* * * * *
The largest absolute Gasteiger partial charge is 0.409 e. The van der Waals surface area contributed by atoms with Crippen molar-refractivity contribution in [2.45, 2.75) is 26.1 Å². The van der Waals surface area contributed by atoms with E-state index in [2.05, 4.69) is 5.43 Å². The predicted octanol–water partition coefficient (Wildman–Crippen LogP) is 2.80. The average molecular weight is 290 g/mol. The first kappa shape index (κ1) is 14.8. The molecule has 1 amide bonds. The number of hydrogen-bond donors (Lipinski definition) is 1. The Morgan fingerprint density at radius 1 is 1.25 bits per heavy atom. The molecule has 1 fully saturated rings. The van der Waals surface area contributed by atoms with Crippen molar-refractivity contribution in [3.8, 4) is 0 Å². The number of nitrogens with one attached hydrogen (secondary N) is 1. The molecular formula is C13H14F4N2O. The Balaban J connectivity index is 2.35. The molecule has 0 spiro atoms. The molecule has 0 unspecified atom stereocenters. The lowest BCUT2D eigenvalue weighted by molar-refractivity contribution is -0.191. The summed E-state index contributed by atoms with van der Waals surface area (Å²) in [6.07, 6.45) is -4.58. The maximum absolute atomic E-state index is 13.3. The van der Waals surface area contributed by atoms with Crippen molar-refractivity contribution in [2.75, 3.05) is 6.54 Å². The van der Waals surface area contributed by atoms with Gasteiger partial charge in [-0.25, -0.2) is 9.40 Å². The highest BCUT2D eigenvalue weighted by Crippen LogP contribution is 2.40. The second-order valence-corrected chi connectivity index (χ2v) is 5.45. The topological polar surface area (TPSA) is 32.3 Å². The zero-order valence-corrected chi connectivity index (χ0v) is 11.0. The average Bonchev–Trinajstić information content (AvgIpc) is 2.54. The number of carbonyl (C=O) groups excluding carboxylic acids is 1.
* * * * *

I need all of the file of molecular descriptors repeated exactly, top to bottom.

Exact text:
The largest absolute Gasteiger partial charge is 0.409 e. The van der Waals surface area contributed by atoms with Crippen molar-refractivity contribution in [2.45, 2.75) is 26.1 Å². The van der Waals surface area contributed by atoms with E-state index in [2.05, 4.69) is 5.43 Å². The predicted octanol–water partition coefficient (Wildman–Crippen LogP) is 2.80. The average molecular weight is 290 g/mol. The first kappa shape index (κ1) is 14.8. The molecule has 1 amide bonds. The number of hydrogen-bond donors (Lipinski definition) is 1. The Morgan fingerprint density at radius 1 is 1.25 bits per heavy atom. The molecule has 1 fully saturated rings. The van der Waals surface area contributed by atoms with Crippen molar-refractivity contribution in [3.8, 4) is 0 Å². The number of nitrogens with one attached hydrogen (secondary N) is 1. The molecular formula is C13H14F4N2O. The Balaban J connectivity index is 2.35. The molecule has 0 spiro atoms. The molecule has 0 unspecified atom stereocenters. The lowest BCUT2D eigenvalue weighted by molar-refractivity contribution is -0.191. The summed E-state index contributed by atoms with van der Waals surface area (Å²) in [6.07, 6.45) is -4.58. The maximum absolute atomic E-state index is 13.3. The van der Waals surface area contributed by atoms with Crippen molar-refractivity contribution in [2.75, 3.05) is 6.54 Å². The van der Waals surface area contributed by atoms with Gasteiger partial charge in [-0.25, -0.2) is 9.40 Å². The highest BCUT2D eigenvalue weighted by Crippen LogP contribution is 2.40. The second-order valence-corrected chi connectivity index (χ2v) is 5.45. The topological polar surface area (TPSA) is 32.3 Å². The zero-order valence-corrected chi connectivity index (χ0v) is 11.0. The average Bonchev–Trinajstić information content (AvgIpc) is 2.54. The number of carbonyl (C=O) groups excluding carboxylic acids is 1.